Mary Quant’s Greatest Invention, The Miniskirt
There is no question what we all best know Mary Quant for. The miniskirt. There is not exactly one inventor of a garment like this, of course. But Mary Quant still boasts the strongest claim as its chief inventor. She was not the first to shorten the skirt, that happened season after season. But she likely made the most significant alterations in length all at the same time. She made this amazing and influential garment a mainstay of our wardrobes. This was, as some may remember, a total scandal at the time. The miniskirt was seen as too daring for the day. Too dramatic and too sexy. But Mary Quant was the type to ignore such criticisms though, and pushed ahead with more and more daring standards.
In Second Place By A Photo Finish, Hotpants!
If any garment captured the swinging ’60s better than the miniskirt, it would have to be hotpants. This means any pair of shorts that are, well, very short. It is hard to believe that these things just did not exist at the time. Before the mighty Mary Quant arrived to create them for us. But before this, showing thighs and even a little peek at the bum cheek was unheard of. Shorts were maybe mid-thigh length at best. Now, the idea of covering only what needs to be covered is common place.
It has also not just affected the fashion world, but was spread into the cultural zeitgeist at large. If you ever saw The Dukes of Hazzard, you will undoubtedly know the denim shorts worn by Daisy. In fact, they are still often called Daisy Dukes to this day. This was all because of Miss Quant and her creativity and impact on people’s imaginations.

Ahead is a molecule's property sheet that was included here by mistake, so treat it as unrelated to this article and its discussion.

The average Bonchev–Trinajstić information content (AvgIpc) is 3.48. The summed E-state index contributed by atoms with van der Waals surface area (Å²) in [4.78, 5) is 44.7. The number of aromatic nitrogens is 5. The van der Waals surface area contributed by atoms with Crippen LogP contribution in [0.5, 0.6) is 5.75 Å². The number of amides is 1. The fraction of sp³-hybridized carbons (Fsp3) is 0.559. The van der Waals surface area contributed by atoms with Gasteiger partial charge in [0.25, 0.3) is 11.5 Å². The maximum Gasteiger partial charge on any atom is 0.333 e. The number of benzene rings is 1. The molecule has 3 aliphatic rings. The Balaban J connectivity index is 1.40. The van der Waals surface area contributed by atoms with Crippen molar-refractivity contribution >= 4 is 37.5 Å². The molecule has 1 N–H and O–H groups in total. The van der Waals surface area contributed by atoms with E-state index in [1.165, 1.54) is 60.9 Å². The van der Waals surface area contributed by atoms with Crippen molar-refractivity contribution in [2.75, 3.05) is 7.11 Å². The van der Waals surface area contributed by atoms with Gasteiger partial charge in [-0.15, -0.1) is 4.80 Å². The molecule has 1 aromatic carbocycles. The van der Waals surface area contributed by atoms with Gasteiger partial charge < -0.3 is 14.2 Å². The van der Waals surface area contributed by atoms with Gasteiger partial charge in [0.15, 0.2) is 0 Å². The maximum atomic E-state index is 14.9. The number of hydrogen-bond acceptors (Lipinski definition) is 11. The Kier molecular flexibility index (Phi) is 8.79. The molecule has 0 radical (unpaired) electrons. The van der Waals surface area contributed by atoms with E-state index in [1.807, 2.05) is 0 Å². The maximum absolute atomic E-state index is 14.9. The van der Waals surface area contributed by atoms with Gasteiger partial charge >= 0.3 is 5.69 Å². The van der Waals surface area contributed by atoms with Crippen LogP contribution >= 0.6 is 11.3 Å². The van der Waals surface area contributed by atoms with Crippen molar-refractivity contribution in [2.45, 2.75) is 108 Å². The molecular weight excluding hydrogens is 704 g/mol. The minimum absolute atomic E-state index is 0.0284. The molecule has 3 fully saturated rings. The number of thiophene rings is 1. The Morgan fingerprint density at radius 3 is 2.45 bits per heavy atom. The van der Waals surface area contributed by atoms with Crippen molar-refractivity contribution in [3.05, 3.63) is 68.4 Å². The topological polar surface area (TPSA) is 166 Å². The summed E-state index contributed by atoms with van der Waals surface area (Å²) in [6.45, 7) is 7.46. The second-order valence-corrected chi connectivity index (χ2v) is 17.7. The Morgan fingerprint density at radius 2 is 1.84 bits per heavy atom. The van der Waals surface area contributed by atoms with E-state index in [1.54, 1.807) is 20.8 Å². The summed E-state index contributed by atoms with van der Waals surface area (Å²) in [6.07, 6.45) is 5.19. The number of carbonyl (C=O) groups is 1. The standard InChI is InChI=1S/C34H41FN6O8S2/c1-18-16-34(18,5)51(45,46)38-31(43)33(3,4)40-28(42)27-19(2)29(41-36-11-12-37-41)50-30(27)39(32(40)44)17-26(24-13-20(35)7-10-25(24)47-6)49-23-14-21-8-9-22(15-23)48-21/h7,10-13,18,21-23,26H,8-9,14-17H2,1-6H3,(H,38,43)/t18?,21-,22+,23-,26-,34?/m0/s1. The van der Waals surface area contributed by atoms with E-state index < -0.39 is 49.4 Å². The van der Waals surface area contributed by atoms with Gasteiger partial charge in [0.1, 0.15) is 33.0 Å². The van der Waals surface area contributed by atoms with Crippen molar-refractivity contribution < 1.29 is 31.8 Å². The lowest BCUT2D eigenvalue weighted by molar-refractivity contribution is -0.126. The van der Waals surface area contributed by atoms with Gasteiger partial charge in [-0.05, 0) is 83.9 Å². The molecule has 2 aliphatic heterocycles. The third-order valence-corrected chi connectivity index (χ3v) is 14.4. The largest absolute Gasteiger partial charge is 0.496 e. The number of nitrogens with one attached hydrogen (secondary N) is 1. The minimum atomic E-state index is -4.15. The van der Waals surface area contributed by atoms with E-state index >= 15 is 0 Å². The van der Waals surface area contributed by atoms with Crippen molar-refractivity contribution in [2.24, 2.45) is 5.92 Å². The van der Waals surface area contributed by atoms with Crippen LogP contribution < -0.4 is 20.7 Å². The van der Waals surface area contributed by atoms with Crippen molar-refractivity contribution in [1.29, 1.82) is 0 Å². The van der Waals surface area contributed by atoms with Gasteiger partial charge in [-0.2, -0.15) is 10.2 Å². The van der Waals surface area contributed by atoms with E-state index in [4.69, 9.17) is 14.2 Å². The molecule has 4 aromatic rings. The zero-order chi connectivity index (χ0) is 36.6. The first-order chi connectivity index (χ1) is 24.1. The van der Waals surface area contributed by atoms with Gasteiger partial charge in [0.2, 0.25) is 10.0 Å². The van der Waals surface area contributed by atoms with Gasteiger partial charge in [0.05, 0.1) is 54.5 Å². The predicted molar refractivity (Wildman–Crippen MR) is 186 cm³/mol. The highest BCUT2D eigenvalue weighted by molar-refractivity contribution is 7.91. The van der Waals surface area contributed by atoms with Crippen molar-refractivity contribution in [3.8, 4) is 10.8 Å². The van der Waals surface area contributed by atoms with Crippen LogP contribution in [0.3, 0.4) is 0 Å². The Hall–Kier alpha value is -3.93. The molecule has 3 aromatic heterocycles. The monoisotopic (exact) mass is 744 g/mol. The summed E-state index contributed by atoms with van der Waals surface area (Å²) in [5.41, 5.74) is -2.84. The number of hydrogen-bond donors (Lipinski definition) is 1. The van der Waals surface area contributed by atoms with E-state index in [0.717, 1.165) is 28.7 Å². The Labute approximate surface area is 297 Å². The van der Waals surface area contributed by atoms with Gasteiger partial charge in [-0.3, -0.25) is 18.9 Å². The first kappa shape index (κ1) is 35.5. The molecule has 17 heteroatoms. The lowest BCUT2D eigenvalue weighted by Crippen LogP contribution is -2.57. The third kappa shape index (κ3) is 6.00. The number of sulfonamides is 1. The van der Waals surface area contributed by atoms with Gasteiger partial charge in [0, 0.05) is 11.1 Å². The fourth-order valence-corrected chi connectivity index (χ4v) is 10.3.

Her Impact On Leg Wear
Of course, a word about leg wear in in order. Mary Quant made herself known in every field. Fresses, tops, skirts, pants, hats, outerwear, and much more. But she pioneered coloured tights too. Without her, tights were drab and they were plain. Black or tan or brown, and with a backseam. That was all you could buy during the wartime period, and only in stockings. In the 1960s, Mary Quant pioneered tights as a more convenient form of leg wear. And she did so by making them in bright greens, pinks, yellows and other shades. If it were not for Mary Quant, the world of hosiery would be significantly more lifeless and boring. If you have ever worn a pair of pair of coloured tights, you can thank Miss Quant for that.
A True British Pioneer
There is no one out there that is quite like Mary Quant. She is an icon, and was a truly special woman. UK Tights owes a debt of gratitude to her. She pioneered coloured tights and patterned tights, and inspired so many brands around today. She will surely be missed greatly. Thank you, Mary Quant, for all that you have done for us.